When the Swedes let Henry out of quarantine, he asked for political asylum. He did not want to be in Poland, a communist country, in a communist army. A Rabbi married us three weeks later on Christmas Eve. I did not even have a coat. I had to borrow a coat from the girl next door to go to Synagogue. We took a furnished room and went to work in a restaurant. We were dishwashers. Henry washed the big pots and I washed the glasses. We lived on one salary and with the other we bought things that we would need for the house.
 
After three months I got a job in a factory making blouses, and Henry got a job in a tailoring factory. No one gave us anything; we started out from nothing. We worked our way up with our ten fingers. Henry learned tailoring in no time. They sent him to a school to learn to be a foreman. He got a high school degree; he took correspondence courses; he learned English. After three years my eldest daughter was born.
 
We came to the United States on May 2, 1954, when our quota came. After eight years in Sweden it was difficult to adjust to life in New York City. It was difficult for me not knowing the language. When I came to the United States I spoke Yiddish, Hebrew, Polish, Russian, German, and Swedish, but not English. I was pregnant and stayed at home. My oldest daughter came home with her school books--"See Dick run." I learned English by helping my daughter with her homework. I tested her on spelling, and she tested me. As soon as I learned the English language, I adjusted. After seven years in New York, we thought we would like it better in a smaller community. We came to New Orleans in 1962. Eventually, my husband started his own tailoring business. I had two other children, both girls.
 
I still have vivid nightmares of those years: when my youngest brother shouted, which I still hear him screaming, I want to live too!"' When they took us away, he shouted, "I want to live, I want to live!" This picture will never, never in my life disappear from my eyes. A lot of times when I lie down, I still hear that voice. He was 3 years old. Even though they were that small, the little children knew what was happening to them.
 
If you lose your parents at any age, it hurts. To lose your parents in that way, at that age, and to be alone in the world... If you cannot grieve right away, it stays with you for your entire life. You need compassion to be able to talk out your grief. Time is the best doctor. As the days and weeks and years go, it grows weaker and weaker. But you never forget. I tell my students that they should cherish their parents and obey them. A parent is always at your side.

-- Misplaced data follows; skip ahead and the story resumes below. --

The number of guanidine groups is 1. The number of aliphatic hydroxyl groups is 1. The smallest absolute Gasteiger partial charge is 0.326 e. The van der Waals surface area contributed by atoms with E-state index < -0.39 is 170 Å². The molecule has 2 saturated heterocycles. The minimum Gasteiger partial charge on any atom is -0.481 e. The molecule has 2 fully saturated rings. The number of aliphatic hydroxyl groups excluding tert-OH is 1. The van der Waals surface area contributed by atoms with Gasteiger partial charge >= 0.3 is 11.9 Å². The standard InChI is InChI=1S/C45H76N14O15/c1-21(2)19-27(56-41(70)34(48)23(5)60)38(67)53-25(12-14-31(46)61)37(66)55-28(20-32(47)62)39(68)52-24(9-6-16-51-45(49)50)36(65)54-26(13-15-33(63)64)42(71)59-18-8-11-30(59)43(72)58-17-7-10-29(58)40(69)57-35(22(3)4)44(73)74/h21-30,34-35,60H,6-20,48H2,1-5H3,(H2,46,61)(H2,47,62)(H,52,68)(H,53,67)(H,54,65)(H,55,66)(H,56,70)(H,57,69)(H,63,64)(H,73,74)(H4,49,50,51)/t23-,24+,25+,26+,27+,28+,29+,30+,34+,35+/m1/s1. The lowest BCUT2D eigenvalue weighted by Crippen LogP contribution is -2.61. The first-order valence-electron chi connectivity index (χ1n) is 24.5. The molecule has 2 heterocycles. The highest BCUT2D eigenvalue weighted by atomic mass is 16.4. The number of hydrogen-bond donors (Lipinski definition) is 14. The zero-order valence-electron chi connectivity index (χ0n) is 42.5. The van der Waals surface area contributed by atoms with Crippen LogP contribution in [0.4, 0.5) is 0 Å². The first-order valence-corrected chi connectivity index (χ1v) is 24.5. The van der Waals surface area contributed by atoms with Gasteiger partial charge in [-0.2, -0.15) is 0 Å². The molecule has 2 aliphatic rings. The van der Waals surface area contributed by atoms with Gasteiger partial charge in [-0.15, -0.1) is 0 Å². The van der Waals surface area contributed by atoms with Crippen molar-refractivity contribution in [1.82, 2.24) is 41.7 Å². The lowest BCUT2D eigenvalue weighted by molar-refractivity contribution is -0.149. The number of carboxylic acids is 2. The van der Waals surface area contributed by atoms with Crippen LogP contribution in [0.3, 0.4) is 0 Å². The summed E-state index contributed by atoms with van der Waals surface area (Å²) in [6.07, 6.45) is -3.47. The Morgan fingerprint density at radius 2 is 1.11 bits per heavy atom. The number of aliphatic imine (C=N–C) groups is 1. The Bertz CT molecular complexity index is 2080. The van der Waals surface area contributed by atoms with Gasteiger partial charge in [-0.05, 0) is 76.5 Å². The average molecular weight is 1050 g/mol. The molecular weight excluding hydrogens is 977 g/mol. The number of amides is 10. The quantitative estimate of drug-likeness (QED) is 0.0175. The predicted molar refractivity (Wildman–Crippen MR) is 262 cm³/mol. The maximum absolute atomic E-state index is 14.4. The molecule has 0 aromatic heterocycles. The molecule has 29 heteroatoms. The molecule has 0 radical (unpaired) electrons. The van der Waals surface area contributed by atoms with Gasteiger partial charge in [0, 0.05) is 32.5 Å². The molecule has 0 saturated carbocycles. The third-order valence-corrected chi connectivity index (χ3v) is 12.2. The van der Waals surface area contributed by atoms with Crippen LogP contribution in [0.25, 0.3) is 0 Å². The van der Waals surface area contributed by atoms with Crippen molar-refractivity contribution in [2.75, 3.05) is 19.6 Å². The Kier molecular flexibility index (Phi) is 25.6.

In Poland, after the war I was sick emotionally and physically. I had to go to a doctor to get shots to gain weight. In Sweden I went to a psychiatrist because I could not get over those terrible nightmares. Today I see that when there is a disaster, they send people to a psychiatrist or a psychologist. We had to work out our own problems. As parents we were overprotective to our children. My eldest daughter was accepted at an Ivy League college, but I was afraid to let her go away from home to school. We were afraid to let our children know too much about our past.
 
 
 




New Comment    New Comment
   See More Articles By Eva Galler
   Read more about Holocaust Day




Top of article    Top of article       Email This Article    Email This Article          Share to Facebook       Print version    Print version


 Join the distribution list Join the distribution list
 
 
  
If you would like to receive other related articles or Breslev.co.il features via e-mail, please enter your e-mail address here:

   

 Related Articles Related Articles
 
 

 
The Meeting               Pesach Sheni 1945               Night of Broken Glasss
 
 The Meeting  Pesach Sheni 1945  Night of Broken Glasss


  0 Talkbacks for this article     

Add Your CommentAdd Your Comment    Add Your Comment    

 
 
  
In Honor of:    In Memory of:
  
 
Like What You Read?
 
Help Breslev Israel spread the light of Rebbe Nachman
across the globe, and be a partner in making a better world.
 
Click here to support Breslev.co.il
  
 
 
 Products of the Day Products of the Day
 
 
 
 
Back  1 2 3  Next
 
 
 
 
  •  
     
  •  
     
  •  
     
  •  
     
  •  
     
 
Back  1 2 3  Next
 
 
 Most talked about Most talked about
 
 
 
 
Up  1 2 3  Down
 
 
 Most read Most read
 
 
 
 
Up  1 2 3  Down
 
 
 Facebook Facebook
 
 
 
 Mailing List Mailing List
 
 
 
Subscribe Here:   
 
   
 

 
 



  
 
 
open toolbar